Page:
Ex-leader in mosque charged with taking $370,000 of its funds

Mutalif was chairman of the mosque's management board and head of a VWO for men's issues.
Mutalif was chairman of the mosque's management board and head of a VWO for men's issues.

A 55-year-old former chairman of Masjid Darussalam, a mosque in Commonwealth Avenue West, was charged on Wednesday with 14 counts of misappropriating more than $370,000 from its coffers.

Ab Mutalif Hashim, also chairman of the mosque's management board, allegedly filched $371,891 in cash collections between January 2006 and March 2013.

He allegedly used $18,291 to pay for expenses incurred by the Association for Devoted and Active Family Men, of which he is president. The voluntary welfare organisation addresses issues faced by men.

He purportedly deposited the rest of the cash into various bank accounts.

If found guilty of criminal breach of trust (CBT), Mutalif faces up to 10 years' jail and a fine, for the crimes committed prior to 2008.

Under changes to the law, which led to an increase in punishment for CBT, he faces up to 20 years' jail and a fine, or life imprisonment if convicted of offences committed in 2008 and after.

The case will be mentioned again next Wednesday.

In a statement on Wednesday, the Islamic Religious Council of Singapore (Muis) said: "Muis does not condone any financial impropriety at our mosques and had sought the assistance of the police when it detected the financial irregularity at Darussalam Mosque."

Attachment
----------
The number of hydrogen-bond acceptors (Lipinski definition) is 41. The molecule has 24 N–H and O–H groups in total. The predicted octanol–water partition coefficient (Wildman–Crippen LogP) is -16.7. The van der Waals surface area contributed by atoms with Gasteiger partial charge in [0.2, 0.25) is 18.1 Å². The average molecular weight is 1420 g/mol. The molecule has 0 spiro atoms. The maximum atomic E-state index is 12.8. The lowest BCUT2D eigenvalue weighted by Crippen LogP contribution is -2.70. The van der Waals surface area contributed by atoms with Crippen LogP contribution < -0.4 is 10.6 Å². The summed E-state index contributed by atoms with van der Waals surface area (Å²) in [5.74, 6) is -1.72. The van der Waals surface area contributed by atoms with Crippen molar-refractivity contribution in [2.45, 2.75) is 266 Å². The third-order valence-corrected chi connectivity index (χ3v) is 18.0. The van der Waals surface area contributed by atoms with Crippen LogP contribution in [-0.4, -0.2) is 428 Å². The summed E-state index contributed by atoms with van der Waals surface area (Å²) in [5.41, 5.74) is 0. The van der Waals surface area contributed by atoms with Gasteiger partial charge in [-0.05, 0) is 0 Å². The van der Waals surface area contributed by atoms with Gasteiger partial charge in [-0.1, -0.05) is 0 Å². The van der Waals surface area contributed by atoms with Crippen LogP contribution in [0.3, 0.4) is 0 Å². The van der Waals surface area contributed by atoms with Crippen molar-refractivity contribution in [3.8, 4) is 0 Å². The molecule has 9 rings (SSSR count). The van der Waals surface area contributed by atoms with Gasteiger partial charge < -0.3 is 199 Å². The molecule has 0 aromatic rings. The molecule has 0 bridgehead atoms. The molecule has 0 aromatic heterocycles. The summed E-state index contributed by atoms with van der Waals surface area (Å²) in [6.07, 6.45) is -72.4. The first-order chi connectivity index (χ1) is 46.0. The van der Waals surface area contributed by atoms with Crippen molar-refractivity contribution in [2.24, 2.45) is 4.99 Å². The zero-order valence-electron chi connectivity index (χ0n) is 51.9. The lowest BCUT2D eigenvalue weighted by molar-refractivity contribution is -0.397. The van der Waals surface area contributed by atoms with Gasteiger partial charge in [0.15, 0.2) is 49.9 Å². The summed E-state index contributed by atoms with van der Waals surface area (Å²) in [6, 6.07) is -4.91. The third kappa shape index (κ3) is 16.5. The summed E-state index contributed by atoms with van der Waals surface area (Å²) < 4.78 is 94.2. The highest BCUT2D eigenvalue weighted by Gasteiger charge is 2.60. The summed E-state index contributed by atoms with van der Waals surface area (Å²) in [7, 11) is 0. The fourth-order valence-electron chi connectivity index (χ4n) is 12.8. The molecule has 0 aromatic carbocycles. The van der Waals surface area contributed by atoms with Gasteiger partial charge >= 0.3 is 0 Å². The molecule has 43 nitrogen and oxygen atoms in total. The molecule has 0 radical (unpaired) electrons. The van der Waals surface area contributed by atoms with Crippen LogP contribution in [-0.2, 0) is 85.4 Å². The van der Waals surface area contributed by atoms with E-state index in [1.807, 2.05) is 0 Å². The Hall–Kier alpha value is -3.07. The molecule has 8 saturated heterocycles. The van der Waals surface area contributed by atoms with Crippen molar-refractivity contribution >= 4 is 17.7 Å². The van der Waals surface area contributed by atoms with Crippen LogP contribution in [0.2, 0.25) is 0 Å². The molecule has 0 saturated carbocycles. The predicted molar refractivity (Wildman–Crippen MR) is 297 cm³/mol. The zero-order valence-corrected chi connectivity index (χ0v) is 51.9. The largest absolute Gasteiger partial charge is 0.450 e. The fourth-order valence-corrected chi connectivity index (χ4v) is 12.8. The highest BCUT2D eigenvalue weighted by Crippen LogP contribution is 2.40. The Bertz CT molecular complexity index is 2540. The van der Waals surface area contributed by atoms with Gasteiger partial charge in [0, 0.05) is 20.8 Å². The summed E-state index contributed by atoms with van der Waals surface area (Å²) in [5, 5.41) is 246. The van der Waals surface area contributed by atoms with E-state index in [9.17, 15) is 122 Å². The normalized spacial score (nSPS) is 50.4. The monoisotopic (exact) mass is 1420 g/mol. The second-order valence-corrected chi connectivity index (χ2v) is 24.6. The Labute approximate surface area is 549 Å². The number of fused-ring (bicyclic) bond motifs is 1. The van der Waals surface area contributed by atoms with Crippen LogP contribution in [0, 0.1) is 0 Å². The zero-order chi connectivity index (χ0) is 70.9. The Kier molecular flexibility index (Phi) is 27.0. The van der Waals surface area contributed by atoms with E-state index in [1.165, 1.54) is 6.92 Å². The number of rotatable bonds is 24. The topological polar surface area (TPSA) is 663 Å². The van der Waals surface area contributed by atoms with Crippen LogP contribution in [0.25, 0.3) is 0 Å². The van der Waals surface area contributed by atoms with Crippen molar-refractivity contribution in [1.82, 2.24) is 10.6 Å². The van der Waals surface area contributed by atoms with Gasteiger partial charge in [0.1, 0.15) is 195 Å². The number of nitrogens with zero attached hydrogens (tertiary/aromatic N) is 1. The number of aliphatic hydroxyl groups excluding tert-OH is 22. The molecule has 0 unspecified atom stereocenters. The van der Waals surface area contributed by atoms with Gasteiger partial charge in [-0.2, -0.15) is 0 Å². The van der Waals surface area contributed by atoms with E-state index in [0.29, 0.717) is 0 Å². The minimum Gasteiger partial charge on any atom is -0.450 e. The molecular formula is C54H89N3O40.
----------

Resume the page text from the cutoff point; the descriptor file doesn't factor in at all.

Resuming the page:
The council said it has policies and procedures in place to ensure good governance in mosques.

It added: "Notwithstanding this case, Muis appreciates the invaluable contributions of our mosque volunteers, who have been serving their community and congregation selflessly through the years, and hopes that the volunteers continue to give of their best for our mosques and community."

A version of this article appeared in the print edition of The Straits Times on August 05, 2016, with the headline 'Ex-leader in mosque charged with taking $370,000 of its funds'. Print Edition | Subscribe